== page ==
Finally, when you demand anything for free, a demand that is so un-American one can hardly take the claim seriously, you are claiming a status of such impoverishment that you are holding yourself up as an object of pity. But, unlike compassion and mercy, pity is not an American emotion at all. Pity denotes contemptuous sorrow for the misery or distress of another person. And the contempt one feels is linked to a moral vice the other harbors: an unwillingness to exercise one’s agency in the relief of that suffering; a perception on the part of the pitied that the world is hostile to one’s initiatives, and that no action is possible—at least, action that would liberate one from the condition of hopelessness one is trapped in. To present oneself as a life-long socio-economic supplicant is morally repugnant because it requires that one becomes an active participant in the infantilization of oneself, that one permits one’s creative agency to be expropriated by others, and, therefore, that one effaces one’s capabilities, and that one remains locked in a concrete-bound range-of -the moment mode of existence appropriate for animals, rather than see oneself as a being who must project a long-range future for oneself and plan one’s life accordingly.
Americans find it hard to endorse such standpoints because they assume a malevolence about the American universe that is untenable and empirically false. No doors are closed forever to anyone in this great country of ours. If your ethos and character disposition are set for achievement, if your will is wedded to a resilient and tenacious spirit, perseverance guides and drives your efforts, and, further, you rid yourself of the squalid self-defeating idea that you are entitled to the financial earnings of other people—that your parents’ procreative choices are the responsibility of other people—you will find a way to make it in this country.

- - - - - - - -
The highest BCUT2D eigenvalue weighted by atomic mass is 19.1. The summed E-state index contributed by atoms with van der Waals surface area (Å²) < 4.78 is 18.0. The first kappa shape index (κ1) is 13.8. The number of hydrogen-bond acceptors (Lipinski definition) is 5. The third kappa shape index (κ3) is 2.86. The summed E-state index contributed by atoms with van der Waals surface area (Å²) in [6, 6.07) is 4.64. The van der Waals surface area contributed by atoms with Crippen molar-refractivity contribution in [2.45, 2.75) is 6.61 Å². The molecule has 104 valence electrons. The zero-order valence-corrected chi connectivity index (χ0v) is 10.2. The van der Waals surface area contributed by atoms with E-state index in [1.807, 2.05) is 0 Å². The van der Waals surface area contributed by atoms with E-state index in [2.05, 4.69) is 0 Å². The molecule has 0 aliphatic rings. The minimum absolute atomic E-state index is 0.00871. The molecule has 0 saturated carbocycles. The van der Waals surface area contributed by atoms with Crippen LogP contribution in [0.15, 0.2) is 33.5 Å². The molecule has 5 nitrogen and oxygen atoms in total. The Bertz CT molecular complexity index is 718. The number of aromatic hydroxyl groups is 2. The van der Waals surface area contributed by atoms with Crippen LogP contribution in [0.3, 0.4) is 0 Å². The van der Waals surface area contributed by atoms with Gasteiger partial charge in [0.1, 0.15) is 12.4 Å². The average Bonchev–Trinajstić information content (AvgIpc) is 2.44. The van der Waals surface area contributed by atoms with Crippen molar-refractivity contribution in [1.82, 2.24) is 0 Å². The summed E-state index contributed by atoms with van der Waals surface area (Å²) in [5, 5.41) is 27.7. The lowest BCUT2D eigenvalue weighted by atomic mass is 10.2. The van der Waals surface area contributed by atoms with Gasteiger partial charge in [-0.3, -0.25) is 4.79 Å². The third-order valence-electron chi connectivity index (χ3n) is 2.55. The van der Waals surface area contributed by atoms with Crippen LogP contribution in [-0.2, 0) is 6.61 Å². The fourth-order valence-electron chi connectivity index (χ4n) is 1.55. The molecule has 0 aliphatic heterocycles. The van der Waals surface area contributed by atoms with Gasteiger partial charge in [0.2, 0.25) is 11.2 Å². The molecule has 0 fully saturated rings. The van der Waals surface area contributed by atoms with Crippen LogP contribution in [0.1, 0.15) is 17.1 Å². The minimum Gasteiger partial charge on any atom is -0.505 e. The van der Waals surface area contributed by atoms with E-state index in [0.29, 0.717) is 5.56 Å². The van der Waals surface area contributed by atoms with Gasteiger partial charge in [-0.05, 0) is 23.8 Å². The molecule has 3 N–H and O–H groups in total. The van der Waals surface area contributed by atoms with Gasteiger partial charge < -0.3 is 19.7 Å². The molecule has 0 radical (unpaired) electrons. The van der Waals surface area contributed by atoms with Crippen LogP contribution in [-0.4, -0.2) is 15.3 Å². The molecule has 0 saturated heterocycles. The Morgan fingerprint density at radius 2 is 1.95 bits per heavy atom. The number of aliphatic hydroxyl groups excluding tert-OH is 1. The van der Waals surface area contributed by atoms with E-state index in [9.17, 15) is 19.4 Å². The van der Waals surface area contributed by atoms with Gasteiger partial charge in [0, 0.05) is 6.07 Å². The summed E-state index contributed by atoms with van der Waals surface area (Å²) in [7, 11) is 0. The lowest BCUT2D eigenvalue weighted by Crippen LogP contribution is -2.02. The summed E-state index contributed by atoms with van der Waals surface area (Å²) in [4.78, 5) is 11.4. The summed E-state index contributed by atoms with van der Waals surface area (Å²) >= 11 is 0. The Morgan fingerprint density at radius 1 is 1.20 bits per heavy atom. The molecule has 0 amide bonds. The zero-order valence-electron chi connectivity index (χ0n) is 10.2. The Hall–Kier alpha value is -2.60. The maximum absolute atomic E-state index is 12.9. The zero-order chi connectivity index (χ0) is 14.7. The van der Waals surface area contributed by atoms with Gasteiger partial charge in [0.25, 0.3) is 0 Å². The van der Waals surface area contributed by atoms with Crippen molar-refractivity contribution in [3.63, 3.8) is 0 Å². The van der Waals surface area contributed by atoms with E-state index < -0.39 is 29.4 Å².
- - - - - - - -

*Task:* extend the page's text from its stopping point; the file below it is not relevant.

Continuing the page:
Jason D. Hill is professor of philosophy at DePaul University in Chicago, and a Shillman Journalism Fellow at the David Horowitz Freedom Center. His areas of specialization include ethics, social and political philosophy, American foreign policy and American politics. He is the author of several books, including “We Have Overcome: An Immigrant’s Letter to the American People” (Bombardier Books/Post Hill Press). Follow him on Twitter @JasonDhill6.